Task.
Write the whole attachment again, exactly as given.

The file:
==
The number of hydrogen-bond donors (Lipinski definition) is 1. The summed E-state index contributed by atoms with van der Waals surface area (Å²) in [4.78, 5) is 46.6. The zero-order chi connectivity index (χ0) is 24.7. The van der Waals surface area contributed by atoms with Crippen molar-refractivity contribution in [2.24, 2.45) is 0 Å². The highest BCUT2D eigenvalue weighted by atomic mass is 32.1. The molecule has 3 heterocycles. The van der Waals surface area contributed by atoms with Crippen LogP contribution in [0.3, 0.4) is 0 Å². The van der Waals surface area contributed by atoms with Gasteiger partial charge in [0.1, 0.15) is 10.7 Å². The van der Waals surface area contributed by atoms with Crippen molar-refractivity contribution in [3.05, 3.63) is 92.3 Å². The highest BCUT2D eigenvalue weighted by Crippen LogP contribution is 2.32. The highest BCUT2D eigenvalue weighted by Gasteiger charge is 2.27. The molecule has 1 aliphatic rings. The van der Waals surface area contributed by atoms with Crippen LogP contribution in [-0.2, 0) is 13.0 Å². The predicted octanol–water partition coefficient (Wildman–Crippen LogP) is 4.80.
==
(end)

The number of hydrogen-bond donors (Lipinski definition) is 1. The summed E-state index contributed by atoms with van der Waals surface area (Å²) in [4.78, 5) is 46.6. The zero-order chi connectivity index (χ0) is 24.7. The van der Waals surface area contributed by atoms with Crippen molar-refractivity contribution in [2.24, 2.45) is 0 Å². The highest BCUT2D eigenvalue weighted by atomic mass is 32.1. The molecule has 3 heterocycles. The van der Waals surface area contributed by atoms with Crippen LogP contribution in [0.3, 0.4) is 0 Å². The van der Waals surface area contributed by atoms with Gasteiger partial charge in [0.1, 0.15) is 10.7 Å². The van der Waals surface area contributed by atoms with Crippen molar-refractivity contribution in [3.05, 3.63) is 92.3 Å². The highest BCUT2D eigenvalue weighted by Crippen LogP contribution is 2.32. The highest BCUT2D eigenvalue weighted by Gasteiger charge is 2.27. The molecule has 1 aliphatic rings. The van der Waals surface area contributed by atoms with Crippen LogP contribution in [-0.2, 0) is 13.0 Å². The predicted octanol–water partition coefficient (Wildman–Crippen LogP) is 4.80.